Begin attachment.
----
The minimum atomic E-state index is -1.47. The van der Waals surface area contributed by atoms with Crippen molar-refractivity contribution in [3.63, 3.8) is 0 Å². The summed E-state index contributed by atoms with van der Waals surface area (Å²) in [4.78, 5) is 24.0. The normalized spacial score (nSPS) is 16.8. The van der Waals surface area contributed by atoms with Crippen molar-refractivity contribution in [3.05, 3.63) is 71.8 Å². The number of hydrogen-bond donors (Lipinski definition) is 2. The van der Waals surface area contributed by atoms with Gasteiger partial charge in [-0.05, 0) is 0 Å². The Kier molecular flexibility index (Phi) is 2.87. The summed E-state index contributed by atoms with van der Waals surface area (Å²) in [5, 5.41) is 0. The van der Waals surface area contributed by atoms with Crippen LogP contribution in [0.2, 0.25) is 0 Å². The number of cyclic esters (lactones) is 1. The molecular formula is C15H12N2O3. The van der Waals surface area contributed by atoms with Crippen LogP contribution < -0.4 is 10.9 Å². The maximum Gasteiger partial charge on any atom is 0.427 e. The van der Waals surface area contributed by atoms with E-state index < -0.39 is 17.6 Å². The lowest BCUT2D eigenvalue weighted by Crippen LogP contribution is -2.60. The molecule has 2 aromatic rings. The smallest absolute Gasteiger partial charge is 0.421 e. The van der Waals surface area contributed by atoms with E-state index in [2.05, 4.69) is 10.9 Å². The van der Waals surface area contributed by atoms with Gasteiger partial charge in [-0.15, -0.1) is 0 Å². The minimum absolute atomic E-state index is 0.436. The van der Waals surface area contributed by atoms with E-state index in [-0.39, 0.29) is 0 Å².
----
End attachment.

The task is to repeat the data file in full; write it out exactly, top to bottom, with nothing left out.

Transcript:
The minimum atomic E-state index is -1.47. The van der Waals surface area contributed by atoms with Crippen molar-refractivity contribution in [3.63, 3.8) is 0 Å². The summed E-state index contributed by atoms with van der Waals surface area (Å²) in [4.78, 5) is 24.0. The normalized spacial score (nSPS) is 16.8. The van der Waals surface area contributed by atoms with Crippen molar-refractivity contribution in [3.05, 3.63) is 71.8 Å². The number of hydrogen-bond donors (Lipinski definition) is 2. The van der Waals surface area contributed by atoms with Gasteiger partial charge in [-0.05, 0) is 0 Å². The Kier molecular flexibility index (Phi) is 2.87. The summed E-state index contributed by atoms with van der Waals surface area (Å²) in [5, 5.41) is 0. The van der Waals surface area contributed by atoms with Crippen LogP contribution in [0.2, 0.25) is 0 Å². The number of cyclic esters (lactones) is 1. The molecular formula is C15H12N2O3. The van der Waals surface area contributed by atoms with Crippen LogP contribution < -0.4 is 10.9 Å². The maximum Gasteiger partial charge on any atom is 0.427 e. The van der Waals surface area contributed by atoms with E-state index < -0.39 is 17.6 Å². The lowest BCUT2D eigenvalue weighted by Crippen LogP contribution is -2.60. The molecule has 2 aromatic rings. The smallest absolute Gasteiger partial charge is 0.421 e. The van der Waals surface area contributed by atoms with E-state index in [2.05, 4.69) is 10.9 Å². The van der Waals surface area contributed by atoms with Gasteiger partial charge in [-0.15, -0.1) is 0 Å². The minimum absolute atomic E-state index is 0.436. The van der Waals surface area contributed by atoms with E-state index in [-0.39, 0.29) is 0 Å².